“We're building a website that has photos and descriptions of the items. The website is public so cultural experts can provide guidance on objects’ cultural affiliation, provide additional context, and help direct us to the appropriate descendant community,” Ms. Feller said. “We are also working with the Waystation Project at UCLA to help identify the descendant communities of the international community, as that is out of our scope of expertise.”  

On the ATALM website, a native community can request an item be returned. Once claimed, others have a 60-day waiting period to dispute the claim. After 60 days, if there are no other claimants, ownership of the item is transferred to the requesting community. Feller emphasizes the meticulous process of returning such artifacts, highlighting the substantial costs and logistical challenges. 

"Transportation, packaging, and insurance are considerable expenses," she reveals, underscoring the fund's critical role in overcoming barriers to receiving the return of cultural artifacts. 

ATALM 2023 closing ceremony and return of the Kiowa cradleboard.

On October 26, 2023, three months after the Museum of the Cherokee People in North Carolina contacted ATALM about the objects that needed to go home, the cradleboard (and a boy's moccasins) were returned to a Kiowa delegation and Ella Ruby Onco's family.  

"It was emotional on everybody's part because those kinds of returns are unexpected. For a long time, museums held and returned nothing. Fortunately, that has gone the other direction for a good thirty years now," Mr. West reflected.  

With the family's knowledge and consent, the fragile cradleboard is now at the Kiowa Museum for care and preservation.  

"We don't tell tribes how to care for the items, and there are no mandates placed on the descendant community as to how they care for the items once they receive them. That's up to them because some communities believe that things have a useful life, and when they exceed that useful life, then it should be no more. Should they require assistance in any way, we stand ready to provide support.," Ms. Feller said.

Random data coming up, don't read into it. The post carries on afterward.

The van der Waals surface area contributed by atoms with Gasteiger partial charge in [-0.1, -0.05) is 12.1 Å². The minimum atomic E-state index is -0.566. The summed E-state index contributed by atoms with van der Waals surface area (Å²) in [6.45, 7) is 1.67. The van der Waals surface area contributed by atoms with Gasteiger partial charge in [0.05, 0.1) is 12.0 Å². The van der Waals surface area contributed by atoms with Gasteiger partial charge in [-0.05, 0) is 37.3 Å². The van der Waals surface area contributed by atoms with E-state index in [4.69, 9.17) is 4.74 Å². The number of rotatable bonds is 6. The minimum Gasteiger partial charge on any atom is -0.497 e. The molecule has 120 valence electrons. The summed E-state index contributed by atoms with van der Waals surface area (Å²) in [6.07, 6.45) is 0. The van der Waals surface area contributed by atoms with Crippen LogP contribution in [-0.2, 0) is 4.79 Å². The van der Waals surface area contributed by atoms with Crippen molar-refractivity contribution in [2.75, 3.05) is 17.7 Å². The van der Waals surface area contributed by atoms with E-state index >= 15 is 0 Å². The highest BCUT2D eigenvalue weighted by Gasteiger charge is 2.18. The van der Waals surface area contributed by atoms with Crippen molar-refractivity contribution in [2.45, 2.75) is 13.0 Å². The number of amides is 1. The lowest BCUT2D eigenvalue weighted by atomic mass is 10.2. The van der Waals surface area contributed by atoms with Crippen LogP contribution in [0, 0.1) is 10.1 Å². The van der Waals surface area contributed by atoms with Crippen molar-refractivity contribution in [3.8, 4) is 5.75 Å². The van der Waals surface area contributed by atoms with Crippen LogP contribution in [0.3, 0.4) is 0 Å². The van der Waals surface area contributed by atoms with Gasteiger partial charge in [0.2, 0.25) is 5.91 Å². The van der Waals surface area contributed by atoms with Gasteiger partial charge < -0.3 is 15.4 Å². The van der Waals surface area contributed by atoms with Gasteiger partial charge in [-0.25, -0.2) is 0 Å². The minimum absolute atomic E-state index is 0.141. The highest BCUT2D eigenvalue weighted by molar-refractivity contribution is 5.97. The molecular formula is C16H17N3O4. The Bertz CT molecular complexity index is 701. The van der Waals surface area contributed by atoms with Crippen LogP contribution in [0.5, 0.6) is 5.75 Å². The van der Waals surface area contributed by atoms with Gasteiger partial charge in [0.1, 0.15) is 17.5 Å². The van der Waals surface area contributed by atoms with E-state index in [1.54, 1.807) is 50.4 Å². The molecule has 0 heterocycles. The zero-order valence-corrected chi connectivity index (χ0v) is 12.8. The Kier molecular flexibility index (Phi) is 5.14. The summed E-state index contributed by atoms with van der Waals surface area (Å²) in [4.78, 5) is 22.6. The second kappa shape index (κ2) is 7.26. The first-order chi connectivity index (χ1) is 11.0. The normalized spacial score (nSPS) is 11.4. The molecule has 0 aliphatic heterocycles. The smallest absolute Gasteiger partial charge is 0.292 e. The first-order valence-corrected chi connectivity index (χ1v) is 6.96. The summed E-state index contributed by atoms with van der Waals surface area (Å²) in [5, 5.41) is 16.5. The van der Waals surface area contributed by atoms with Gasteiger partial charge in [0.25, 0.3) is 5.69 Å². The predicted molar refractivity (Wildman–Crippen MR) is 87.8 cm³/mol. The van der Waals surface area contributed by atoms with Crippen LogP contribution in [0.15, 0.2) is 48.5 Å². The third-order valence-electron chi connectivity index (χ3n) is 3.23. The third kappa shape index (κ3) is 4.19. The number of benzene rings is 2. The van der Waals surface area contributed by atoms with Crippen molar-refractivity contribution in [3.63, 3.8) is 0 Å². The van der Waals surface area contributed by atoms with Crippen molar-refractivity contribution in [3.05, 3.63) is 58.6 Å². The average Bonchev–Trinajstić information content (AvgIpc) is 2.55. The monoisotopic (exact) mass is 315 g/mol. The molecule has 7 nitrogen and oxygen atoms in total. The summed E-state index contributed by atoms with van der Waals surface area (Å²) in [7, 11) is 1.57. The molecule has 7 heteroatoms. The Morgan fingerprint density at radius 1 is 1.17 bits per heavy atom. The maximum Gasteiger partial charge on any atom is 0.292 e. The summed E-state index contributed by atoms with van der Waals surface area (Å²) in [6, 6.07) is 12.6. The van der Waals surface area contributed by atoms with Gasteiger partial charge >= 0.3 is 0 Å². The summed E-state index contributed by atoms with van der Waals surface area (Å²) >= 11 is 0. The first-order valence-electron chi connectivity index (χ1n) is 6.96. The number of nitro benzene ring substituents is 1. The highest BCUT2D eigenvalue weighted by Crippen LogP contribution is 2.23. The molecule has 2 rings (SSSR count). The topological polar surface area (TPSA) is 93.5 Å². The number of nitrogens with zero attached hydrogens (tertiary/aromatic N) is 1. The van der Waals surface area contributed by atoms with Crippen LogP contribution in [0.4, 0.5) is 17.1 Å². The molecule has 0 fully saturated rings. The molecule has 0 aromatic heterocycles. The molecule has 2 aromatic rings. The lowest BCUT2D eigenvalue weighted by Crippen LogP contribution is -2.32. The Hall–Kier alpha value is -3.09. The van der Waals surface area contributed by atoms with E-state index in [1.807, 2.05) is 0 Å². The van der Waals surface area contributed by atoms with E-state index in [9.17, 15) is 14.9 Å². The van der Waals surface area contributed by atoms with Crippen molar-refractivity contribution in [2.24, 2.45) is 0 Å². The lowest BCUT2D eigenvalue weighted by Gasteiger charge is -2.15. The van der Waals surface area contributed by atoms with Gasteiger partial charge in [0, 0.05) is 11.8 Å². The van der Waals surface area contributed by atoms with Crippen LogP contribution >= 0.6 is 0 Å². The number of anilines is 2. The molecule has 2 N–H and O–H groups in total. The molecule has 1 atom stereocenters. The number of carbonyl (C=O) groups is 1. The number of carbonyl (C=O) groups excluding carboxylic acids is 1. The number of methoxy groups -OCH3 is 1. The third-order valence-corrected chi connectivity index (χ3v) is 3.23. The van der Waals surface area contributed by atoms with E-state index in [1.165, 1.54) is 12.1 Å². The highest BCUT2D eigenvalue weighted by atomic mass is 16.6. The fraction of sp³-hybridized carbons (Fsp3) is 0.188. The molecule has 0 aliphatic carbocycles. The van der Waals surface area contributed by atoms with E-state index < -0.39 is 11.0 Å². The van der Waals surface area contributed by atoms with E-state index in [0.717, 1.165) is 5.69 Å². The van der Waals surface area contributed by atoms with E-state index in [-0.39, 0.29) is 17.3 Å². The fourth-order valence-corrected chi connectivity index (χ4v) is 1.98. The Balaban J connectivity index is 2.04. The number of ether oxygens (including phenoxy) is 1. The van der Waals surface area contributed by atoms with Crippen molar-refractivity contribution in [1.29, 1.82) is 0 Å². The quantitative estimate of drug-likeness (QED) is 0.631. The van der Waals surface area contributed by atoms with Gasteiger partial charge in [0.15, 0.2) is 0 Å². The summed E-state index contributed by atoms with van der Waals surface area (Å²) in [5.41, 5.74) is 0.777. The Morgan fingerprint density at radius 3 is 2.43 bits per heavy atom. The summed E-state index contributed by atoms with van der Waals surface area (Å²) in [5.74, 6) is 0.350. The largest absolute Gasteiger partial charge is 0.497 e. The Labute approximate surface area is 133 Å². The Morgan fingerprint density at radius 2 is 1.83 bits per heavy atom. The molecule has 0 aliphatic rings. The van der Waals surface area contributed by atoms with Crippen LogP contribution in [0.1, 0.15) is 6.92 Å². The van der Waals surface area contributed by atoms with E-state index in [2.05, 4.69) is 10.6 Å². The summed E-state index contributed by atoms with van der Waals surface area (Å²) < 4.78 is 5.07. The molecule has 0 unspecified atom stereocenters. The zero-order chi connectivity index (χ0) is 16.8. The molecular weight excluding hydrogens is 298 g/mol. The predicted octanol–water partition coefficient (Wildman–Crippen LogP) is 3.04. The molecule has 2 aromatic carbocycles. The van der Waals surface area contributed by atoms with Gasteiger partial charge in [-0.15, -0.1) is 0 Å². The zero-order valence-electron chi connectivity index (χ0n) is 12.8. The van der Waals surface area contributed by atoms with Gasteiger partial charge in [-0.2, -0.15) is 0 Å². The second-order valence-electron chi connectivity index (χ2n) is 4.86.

ATALM provides training on culturally appropriate conservation methods and has a large library of free resources. The training isn’t specific to the cultural protocols of any one tribe but is considered general best practices.  

"Our job is to focus on the question of infrastructure at the community level and figuring out how we can help communities receive or keep what is sacred to them," Mr. West said.  

Have an item that may belong to a Native community? ATALM is willing to do whatever it can to get items returned home. Fill out this intake form to share items you wish to return to a Native community.  

Authored by:

Jacquelynn K Osoro
Communications Director: Jacquelynn K Osoro

Jacquelynn Osoro joined the Henry Luce Foundation in mid-October 2023 after serving as the communications manager at Weill Cornell Medicine's Sandra and Edward Meyer Cancer Center. In that role, she managed internal and external communications. She helped lead the creation of clinical trial assets to help bridge the gap in clinical trial engagement, particularly in underserved communities. 

Before that, Jacquelynn served as the head of public affairs and communications for the NYC Health Department's 9/11 Registry, where she maintained and increased engagement among over 70,000 registrants and served as the department's liaison with various organizations, including the 9/11 Museum, Survivor's Steering Committee, and more. 

Jacquelynn has a diverse background, having also worked in publishing, specifically at John Wiley and Sons, where she held various positions, such as proofreader and writer. She began her career as a journalist for the Daily Nation, currently Nation Africa, in her native Kenya, where she covered the Nairobi news beat and wrote health- and business-focused features. She holds a degree in Information Science from the University of San Carlos, Cebu, Philippines, and a Master of Fine Arts in Creative Writing from New York University.